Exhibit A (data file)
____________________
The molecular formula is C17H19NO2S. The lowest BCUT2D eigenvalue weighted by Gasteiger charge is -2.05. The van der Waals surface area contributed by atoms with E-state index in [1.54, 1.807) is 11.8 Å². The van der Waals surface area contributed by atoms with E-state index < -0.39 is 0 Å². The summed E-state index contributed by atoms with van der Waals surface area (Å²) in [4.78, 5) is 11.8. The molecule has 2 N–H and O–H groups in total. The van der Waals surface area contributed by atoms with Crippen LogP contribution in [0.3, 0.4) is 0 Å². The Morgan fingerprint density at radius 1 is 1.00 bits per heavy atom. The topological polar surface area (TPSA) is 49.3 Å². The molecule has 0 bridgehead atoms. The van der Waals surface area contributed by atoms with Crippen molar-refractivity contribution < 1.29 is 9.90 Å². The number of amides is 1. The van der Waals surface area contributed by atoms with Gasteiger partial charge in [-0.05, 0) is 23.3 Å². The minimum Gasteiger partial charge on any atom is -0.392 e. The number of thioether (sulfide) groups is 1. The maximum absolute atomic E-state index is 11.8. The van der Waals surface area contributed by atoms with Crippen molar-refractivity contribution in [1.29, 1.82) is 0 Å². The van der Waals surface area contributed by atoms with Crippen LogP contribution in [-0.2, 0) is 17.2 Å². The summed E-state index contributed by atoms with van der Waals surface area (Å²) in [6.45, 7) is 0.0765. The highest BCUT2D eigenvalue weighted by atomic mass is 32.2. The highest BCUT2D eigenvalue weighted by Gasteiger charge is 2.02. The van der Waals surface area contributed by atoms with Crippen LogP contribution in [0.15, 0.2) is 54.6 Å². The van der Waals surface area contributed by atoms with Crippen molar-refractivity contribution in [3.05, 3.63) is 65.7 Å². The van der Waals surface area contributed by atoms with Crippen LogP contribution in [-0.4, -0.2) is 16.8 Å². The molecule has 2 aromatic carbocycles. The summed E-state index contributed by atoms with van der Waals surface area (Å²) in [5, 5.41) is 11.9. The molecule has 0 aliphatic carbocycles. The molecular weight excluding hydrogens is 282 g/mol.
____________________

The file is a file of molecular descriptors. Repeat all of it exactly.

The molecular formula is C17H19NO2S. The lowest BCUT2D eigenvalue weighted by Gasteiger charge is -2.05. The van der Waals surface area contributed by atoms with E-state index in [1.54, 1.807) is 11.8 Å². The van der Waals surface area contributed by atoms with E-state index < -0.39 is 0 Å². The summed E-state index contributed by atoms with van der Waals surface area (Å²) in [4.78, 5) is 11.8. The molecule has 2 N–H and O–H groups in total. The van der Waals surface area contributed by atoms with Crippen LogP contribution in [0.3, 0.4) is 0 Å². The Morgan fingerprint density at radius 1 is 1.00 bits per heavy atom. The topological polar surface area (TPSA) is 49.3 Å². The molecule has 0 bridgehead atoms. The van der Waals surface area contributed by atoms with Crippen molar-refractivity contribution < 1.29 is 9.90 Å². The number of amides is 1. The van der Waals surface area contributed by atoms with Gasteiger partial charge in [-0.05, 0) is 23.3 Å². The minimum Gasteiger partial charge on any atom is -0.392 e. The number of thioether (sulfide) groups is 1. The maximum absolute atomic E-state index is 11.8. The van der Waals surface area contributed by atoms with Crippen molar-refractivity contribution in [1.29, 1.82) is 0 Å². The van der Waals surface area contributed by atoms with Crippen LogP contribution in [-0.2, 0) is 17.2 Å². The summed E-state index contributed by atoms with van der Waals surface area (Å²) in [6.45, 7) is 0.0765. The highest BCUT2D eigenvalue weighted by atomic mass is 32.2. The highest BCUT2D eigenvalue weighted by Gasteiger charge is 2.02. The van der Waals surface area contributed by atoms with Crippen LogP contribution in [0.15, 0.2) is 54.6 Å². The van der Waals surface area contributed by atoms with Crippen molar-refractivity contribution in [3.05, 3.63) is 65.7 Å². The van der Waals surface area contributed by atoms with Crippen LogP contribution in [-0.4, -0.2) is 16.8 Å². The molecule has 2 aromatic carbocycles. The summed E-state index contributed by atoms with van der Waals surface area (Å²) in [5, 5.41) is 11.9. The molecule has 0 aliphatic carbocycles. The molecular weight excluding hydrogens is 282 g/mol.